The genomics of gene expression

John A Stamatoyannopoulos
Genomics 2004, 84 (3): 449-57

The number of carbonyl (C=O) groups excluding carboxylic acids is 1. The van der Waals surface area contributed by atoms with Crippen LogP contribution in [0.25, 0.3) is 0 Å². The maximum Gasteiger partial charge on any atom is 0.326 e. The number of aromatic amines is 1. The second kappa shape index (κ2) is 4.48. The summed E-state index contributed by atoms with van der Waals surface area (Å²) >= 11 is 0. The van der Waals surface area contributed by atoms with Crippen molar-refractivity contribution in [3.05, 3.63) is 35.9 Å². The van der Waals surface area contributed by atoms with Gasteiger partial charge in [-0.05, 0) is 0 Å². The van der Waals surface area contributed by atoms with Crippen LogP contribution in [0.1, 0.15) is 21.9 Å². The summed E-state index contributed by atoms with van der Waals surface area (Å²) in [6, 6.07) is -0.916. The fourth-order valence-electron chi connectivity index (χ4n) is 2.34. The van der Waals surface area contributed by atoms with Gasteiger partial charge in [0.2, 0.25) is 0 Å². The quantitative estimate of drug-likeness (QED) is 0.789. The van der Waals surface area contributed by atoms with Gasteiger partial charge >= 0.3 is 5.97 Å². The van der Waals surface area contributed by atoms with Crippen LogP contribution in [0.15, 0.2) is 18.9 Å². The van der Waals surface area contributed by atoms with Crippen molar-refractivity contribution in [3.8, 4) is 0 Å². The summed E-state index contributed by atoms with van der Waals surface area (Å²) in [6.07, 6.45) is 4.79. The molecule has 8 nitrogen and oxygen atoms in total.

The study of gene regulation on a genomic scale has been constrained by the modest pace with which new trans-regulatory factors have been identified and by the fact that cis-regulatory sequences have to date been described even in part for only a small fraction of vertebrate genes. An indirect approach for assessing the significance of cis- and trans-regulatory mechanisms on a global scale is to utilize gene expression as a surrogate for transcriptional regulation and to combine genome-scale transcriptional profiling with studies of genetic variation, classical genetic techniques such as linkage analysis, and examination of allelic expression patterns that reveal cis-regulatory variability. A number of recent studies employing these methods provide insight into questions of central importance to our understanding of the larger role of transcriptional regulation in the organization of the human and other complex genomes.

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